storytelling the future
MORE LIGHT a review of Thursday night’s screenings

MORE LIGHT a review of Thursday night’s screenings

light is everywhere, it is used in every discipline, it is used to observe  scientific experiments,  in theatre, studio photography  etc…
metaphorically speaking, it holds many meanings: light not only stands for reason and clarity of mind, but also for religious revelation and divinity.
it does not merely beautify, or make things brighter. it also reveals and, at the same time conceal. it gives and takes . it engages in an infinite dance with its assumed opposite, darkness.
The next few days will explore the theme of light from many perspectives, many disciplinary standpoints, and will demonstrate artistic and scientific practices that utilize light in disparate ways (from photography to holography, from visualization, to optical illusions, etc..). To start with, the films screened last night (thursday) functioned as the perfect introduction to the days ahead, with a choice of 3 films that explored uses and interpretations of light in combination with other senses, integrated by a documentary  on Goethe’s fascination with light and his theory of colors.

with its quick parade of artificial lights,  Doyle’s 2003 experimental film “The Light
revealed how light can evoke images and shadows that couldn’t be seen otherwise,  even resurrect ghostly shapes that no longer exist (as in the WTO memorial “Tower of Lights”, on display for a short period of time in lower Manhattan in the place where the Twin Towers used to be), as if, with its ephemerality, it could somehow be able to represent memory.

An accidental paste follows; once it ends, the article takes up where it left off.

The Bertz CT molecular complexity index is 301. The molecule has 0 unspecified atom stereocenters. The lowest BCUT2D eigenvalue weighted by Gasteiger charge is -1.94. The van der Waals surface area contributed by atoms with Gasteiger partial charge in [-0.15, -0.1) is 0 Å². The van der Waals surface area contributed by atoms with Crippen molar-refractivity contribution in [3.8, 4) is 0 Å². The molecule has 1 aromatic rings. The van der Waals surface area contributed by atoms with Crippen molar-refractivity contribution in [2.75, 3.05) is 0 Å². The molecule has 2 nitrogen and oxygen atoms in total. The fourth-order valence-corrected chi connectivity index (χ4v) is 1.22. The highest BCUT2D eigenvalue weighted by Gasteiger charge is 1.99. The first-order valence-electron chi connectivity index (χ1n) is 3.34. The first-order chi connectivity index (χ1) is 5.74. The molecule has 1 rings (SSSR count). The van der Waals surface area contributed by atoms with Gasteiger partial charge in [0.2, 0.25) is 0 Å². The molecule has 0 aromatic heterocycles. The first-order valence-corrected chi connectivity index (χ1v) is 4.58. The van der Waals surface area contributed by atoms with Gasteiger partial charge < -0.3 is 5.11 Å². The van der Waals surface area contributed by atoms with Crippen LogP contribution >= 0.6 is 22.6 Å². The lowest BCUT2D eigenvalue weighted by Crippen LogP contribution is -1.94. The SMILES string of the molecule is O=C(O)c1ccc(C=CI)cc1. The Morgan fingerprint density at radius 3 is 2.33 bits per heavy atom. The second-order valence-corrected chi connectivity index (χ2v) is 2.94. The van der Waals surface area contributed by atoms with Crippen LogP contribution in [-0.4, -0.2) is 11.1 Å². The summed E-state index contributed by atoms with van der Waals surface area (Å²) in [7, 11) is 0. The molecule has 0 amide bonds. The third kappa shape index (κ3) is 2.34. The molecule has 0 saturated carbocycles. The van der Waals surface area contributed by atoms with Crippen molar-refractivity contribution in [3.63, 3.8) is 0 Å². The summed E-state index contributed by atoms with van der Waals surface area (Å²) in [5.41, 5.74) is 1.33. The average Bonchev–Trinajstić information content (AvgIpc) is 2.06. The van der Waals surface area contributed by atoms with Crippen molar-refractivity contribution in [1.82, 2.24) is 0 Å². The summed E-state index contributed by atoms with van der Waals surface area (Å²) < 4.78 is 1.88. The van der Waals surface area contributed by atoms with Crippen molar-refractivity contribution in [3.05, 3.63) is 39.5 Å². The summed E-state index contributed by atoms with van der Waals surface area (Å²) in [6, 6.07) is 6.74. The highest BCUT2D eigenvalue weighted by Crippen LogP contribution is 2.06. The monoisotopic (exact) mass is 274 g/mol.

on a different note, “Alice sees the light” explores the ubiquity of light and our cities’ need to introduce lights everywhere, to see, to embellish, to feel more secure. while light might help us see certain objects, other  objects disappear from our view. stars disappear to make space to other ” stars”: street lights, lamps, signs and other  artificial lights

Chambers’ “Circle” triptych combines different montage strategies. his “year-long meditation on his backyard” is preceded by a “home movie” beginning, in which he is portrayed while he is preparing to take his daily 4 seconds shots of his backyard, and followed by a formal part  resembling a documentary.
while the film reflects on the use of photography and film as media that “capture” objects under different light situations, it is also a contemplation on nature’s cyclical rituals (involving considerable light changes): the shots are taken every day at the same time using fixed aperture and framing.

finally, Goethe’s theory of light and color was the focus of the documentary “Light, darkness and color.”
His observations about the necessity to examine light and darkness as inseparable and the invitation to observe the appearance of complementary in the grey of the shadow filtered through the atmosphere encourage further reflections  that involve the “secrets of light.” scientific study of light as well as creative experimentation are called to uncover such secrets.